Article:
The opera stars soloists are Lulu Imbula, Chrispin Lindunda, Paddy Mukando, Cathrin Mukupa, Stanley Musowe, Josephine Kachiza, Mate Mate and Portia Imbula.

Music direction is by Milupi Imbula; choreography by Michael Malambo; production design by Nadezda Chibanda; stage manager is Chris Mulambwa.

Sponsors include Manzi Valley, Proflight Zambia, ProCharter, Amatheon Agri, Ngoma Dolce Music Academy and Langmead & Baker.

Rehearsals are at an advanced stage for the collective’s first performance of the opera, which explores the conflicts between traditional rural life in Zambia and the attractions and challenges of modern urban living. Essentially a love story, the allegory also examines controversial issues surrounding orphans, donor influence, the gap between rich and poor and the everyday struggles of rural life.

The opera is composed and written by long-term Zambia resident Dr Peter Langmead, who has spent much of his working life travelling throughout Zambia for his work, drawing inspiration for the composition from his experiences and observation.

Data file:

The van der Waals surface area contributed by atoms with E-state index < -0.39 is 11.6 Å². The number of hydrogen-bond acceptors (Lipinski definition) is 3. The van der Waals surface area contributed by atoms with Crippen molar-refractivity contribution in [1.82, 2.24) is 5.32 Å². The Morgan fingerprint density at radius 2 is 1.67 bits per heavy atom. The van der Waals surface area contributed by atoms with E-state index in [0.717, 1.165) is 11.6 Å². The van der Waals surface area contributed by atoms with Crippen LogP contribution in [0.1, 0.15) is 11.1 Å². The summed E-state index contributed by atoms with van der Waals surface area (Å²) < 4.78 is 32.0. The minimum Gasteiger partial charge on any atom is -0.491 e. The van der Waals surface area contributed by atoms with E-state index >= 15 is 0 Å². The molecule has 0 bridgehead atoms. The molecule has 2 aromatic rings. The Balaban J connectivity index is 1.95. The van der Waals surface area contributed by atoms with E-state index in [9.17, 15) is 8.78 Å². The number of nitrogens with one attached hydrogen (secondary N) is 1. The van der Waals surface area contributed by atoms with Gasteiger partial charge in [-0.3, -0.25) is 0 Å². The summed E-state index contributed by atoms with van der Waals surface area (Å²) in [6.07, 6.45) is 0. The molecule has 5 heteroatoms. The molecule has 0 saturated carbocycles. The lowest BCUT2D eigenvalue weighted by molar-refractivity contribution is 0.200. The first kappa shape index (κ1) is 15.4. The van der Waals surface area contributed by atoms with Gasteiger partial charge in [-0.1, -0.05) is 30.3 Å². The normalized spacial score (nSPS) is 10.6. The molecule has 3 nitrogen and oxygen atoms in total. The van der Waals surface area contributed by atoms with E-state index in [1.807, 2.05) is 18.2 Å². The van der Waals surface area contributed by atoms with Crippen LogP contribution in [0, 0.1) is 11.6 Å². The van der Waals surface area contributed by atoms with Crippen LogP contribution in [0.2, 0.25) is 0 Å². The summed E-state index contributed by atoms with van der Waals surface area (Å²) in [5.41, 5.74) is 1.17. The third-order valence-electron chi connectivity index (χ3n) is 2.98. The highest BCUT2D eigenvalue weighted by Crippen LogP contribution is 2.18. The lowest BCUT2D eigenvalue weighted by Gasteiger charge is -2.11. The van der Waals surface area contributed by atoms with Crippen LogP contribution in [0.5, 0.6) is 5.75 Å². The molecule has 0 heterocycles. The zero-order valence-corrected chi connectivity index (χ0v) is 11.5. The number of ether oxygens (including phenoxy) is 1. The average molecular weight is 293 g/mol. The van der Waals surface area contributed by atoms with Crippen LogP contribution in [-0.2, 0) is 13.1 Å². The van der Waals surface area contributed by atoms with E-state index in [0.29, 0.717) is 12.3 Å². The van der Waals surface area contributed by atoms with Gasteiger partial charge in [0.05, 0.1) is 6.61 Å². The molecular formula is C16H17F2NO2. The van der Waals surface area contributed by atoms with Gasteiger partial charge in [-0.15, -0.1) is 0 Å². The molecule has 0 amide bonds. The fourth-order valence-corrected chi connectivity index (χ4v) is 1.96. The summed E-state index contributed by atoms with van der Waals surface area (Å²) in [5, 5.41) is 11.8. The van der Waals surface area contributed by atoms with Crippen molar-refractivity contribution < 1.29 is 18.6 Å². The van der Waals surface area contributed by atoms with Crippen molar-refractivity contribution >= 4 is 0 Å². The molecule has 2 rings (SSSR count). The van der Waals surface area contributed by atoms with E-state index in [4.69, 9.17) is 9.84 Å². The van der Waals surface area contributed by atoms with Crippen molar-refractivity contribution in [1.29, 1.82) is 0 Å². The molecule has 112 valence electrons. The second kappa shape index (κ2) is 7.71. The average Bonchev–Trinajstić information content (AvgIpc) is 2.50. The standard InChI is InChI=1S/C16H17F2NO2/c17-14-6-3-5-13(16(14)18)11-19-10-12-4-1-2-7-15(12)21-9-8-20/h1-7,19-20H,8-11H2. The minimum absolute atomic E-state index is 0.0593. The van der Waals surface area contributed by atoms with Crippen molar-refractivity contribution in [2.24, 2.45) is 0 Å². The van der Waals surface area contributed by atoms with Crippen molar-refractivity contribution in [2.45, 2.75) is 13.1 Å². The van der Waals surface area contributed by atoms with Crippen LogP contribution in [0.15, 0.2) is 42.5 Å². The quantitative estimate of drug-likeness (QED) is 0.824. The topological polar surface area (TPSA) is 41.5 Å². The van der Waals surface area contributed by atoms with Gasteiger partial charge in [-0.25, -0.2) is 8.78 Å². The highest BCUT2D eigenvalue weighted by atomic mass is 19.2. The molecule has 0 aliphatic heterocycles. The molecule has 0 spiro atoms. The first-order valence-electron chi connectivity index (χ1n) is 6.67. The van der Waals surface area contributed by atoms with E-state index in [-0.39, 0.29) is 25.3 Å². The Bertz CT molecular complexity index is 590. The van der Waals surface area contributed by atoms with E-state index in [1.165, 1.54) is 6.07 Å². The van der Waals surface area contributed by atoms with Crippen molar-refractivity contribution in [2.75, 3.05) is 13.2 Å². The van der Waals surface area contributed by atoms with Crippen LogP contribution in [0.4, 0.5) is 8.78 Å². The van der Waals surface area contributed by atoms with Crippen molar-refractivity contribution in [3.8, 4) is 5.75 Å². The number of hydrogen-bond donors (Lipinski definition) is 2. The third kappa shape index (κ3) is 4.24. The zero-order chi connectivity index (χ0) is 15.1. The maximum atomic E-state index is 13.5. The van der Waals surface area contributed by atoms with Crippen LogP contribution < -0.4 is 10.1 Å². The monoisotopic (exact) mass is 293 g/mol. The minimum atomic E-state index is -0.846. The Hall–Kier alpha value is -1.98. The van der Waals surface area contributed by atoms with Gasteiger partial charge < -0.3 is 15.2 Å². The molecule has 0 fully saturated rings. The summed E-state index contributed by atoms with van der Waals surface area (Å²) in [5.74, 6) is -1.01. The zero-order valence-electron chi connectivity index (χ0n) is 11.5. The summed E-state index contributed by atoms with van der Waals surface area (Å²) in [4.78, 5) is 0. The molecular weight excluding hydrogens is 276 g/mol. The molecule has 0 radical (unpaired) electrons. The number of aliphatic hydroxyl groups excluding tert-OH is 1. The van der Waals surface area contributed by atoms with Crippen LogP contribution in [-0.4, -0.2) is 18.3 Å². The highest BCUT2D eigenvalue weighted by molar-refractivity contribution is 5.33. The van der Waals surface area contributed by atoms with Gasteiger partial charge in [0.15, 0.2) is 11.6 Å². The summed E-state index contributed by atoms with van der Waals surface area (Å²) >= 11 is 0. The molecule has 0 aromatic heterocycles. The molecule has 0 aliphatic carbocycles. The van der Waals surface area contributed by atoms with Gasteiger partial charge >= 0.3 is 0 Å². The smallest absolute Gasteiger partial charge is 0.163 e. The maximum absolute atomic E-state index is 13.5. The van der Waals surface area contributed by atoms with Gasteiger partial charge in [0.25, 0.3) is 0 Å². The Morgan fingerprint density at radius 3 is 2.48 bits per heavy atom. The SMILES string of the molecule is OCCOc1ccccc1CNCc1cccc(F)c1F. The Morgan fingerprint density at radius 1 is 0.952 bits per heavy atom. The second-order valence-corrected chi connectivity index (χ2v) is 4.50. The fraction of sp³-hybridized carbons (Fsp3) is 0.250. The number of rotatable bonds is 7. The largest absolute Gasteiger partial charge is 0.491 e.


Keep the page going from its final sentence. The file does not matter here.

Damyna Damyna is about the realities of life familiar to many people, but the show also has magical touches and quite a few surprises.” said Dr Langmead. “It is also an opportunity for people to see the remarkable – and often hidden – talent that we have in Zambia.”

Dr Langmead’s vision is to restore opera’s reputation as an entertainment event for ordinary people, rather than an elitist art form. He aims to encourage and stage new compositions by new composers, and break the mould, rather than dwell on the traditional Western classical pieces.

Instead he hopes to impart his enthusiasm and passion for contemporary classical music to a new generation of young performers and artists who are keen to break down the barriers between old and new, traditional and modern, and classical and contemporary music.